Tuesday, March 04, 2008

What is "Radiohead style"?

The article below bothered me. Or, rather the headline did. What does "Nine Inch Nails Release New Album Radiohead-style" mean? And why I have I seen this same headline above different bylines?
Does "Radiohead Style" mean that the album is offered for whatever price consumers want to pay? Because that IS what Radiohead did, but it is NOT what NIN did.
Does "Radiohead Style" mean that the band is experimenting with various modes of distribution? It seems like NIN is doing this.
Does "Radiohead Style" mean that NIN is trying to jump on the Radiohead publicity bandwagon and make some hay of their own? Again, I'd say this is the case.

Anyway, the bottom lines are these - NOW is the time for experimentation. There is no ownership in the digital age - there is no "Radiohead Style" or anyone else's style, for that matter. There are merely a bunch of ideas floating around, being experimented with, and new ideas coming along every second. We are all trying to figure out how to deploy these ideas for our customers/clients/friends/selves in ways that help make the artistic economy a viable "ecosystem" (see, i _was_ paying attention at the digital music forum east last week). Those seeking a silver bullet, or magic idea, will NOT find that single solution. Each project will have its own rules, its own definition of success, and its own benchmarks. No More Cookie Cutters!


Nine Inch Nails Release New Album Radiohead-style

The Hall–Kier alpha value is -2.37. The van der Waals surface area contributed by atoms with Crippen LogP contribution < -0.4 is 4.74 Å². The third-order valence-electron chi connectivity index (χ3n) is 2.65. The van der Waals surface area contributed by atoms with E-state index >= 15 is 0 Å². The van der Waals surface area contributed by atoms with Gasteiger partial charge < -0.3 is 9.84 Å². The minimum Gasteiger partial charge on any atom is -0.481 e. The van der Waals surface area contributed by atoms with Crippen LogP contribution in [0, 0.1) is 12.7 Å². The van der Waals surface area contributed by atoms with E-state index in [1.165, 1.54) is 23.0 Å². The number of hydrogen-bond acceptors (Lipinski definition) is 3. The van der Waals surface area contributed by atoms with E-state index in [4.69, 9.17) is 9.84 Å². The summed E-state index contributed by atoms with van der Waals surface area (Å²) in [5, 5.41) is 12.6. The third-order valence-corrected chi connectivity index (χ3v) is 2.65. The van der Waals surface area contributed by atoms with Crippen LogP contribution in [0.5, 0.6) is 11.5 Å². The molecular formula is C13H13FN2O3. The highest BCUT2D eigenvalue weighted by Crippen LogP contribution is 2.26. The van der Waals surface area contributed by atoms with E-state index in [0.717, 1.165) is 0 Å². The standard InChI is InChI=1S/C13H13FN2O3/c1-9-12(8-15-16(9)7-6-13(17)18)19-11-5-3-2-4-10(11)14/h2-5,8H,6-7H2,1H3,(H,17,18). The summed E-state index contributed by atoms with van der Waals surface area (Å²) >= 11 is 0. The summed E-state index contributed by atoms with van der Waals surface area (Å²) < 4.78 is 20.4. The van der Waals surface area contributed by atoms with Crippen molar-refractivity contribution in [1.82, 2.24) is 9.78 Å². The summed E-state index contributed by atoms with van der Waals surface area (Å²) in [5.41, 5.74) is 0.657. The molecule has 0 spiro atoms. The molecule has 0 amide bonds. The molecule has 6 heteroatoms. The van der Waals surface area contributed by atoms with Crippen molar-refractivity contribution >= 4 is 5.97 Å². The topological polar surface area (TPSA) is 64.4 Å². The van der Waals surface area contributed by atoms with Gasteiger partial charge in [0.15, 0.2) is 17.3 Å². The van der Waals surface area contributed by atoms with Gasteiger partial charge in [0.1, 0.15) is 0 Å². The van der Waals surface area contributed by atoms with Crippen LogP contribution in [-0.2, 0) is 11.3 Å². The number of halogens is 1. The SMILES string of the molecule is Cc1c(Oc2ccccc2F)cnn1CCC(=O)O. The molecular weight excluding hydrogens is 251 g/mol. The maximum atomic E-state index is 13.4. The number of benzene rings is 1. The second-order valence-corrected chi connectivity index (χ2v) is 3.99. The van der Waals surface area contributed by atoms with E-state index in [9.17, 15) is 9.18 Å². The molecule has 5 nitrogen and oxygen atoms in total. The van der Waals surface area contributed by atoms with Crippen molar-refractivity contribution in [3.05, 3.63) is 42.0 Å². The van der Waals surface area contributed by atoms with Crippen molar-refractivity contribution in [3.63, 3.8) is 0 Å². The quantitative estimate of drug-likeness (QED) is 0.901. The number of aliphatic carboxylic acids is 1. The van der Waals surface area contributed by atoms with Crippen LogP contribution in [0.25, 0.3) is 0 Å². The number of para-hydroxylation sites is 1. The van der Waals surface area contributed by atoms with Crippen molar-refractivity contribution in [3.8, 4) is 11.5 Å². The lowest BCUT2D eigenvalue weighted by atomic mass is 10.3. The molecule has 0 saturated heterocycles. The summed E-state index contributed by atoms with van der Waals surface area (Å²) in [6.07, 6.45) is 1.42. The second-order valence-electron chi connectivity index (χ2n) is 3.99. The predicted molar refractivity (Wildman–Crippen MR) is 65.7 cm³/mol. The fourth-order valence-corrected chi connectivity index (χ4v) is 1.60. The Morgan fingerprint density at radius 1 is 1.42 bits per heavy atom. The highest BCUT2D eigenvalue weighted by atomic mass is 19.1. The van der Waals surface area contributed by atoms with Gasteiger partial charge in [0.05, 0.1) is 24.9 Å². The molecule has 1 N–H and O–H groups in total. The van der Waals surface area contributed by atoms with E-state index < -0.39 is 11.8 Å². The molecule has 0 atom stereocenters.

Authored by Mark Hefflinger on March 3, 2008 - 12:59pm.

Los Angeles - Nine Inch Nails has launched a Radiohead-type release for its first offering since the band's major label contract with Interscope expired last October, including a mix of free and paid downloads, regular CDs and various limited edition versions. "I've been considering and wanting to make this kind of record for years, but by its very nature it wouldn't have made sense until this point," Reznor writes on his website. "I'm very pleased with the result and the ability to present it directly to you without interference."

The instrumental "Ghosts I-IV" album is a four-volume collection of 36 instrumental tracks, which Reznor says are "the result of working from a very visual perspective -- dressing imagined locations and scenarios with sound and texture; a soundtrack for daydreams."

The first nine tracks are available for free download as high-quality, DRM-free MP3s, while $5 delivers all 36 tracks in a variety of DRM-free formats.

The album will also be offered as a $10, 2 CD set; a $39, four-LP vinyl edition; a $75 limited edition CD set; and $300 ultra-deluxe edition four-LP vinyl set, limited to 2,500 copies signed by Reznor himself.

"Ghosts I-IV" is being released under the Creative Commons license -- a less restrictive copyright scheme -- and fans will be able to access multi-track versions of the songs on the album for remixing purposes.

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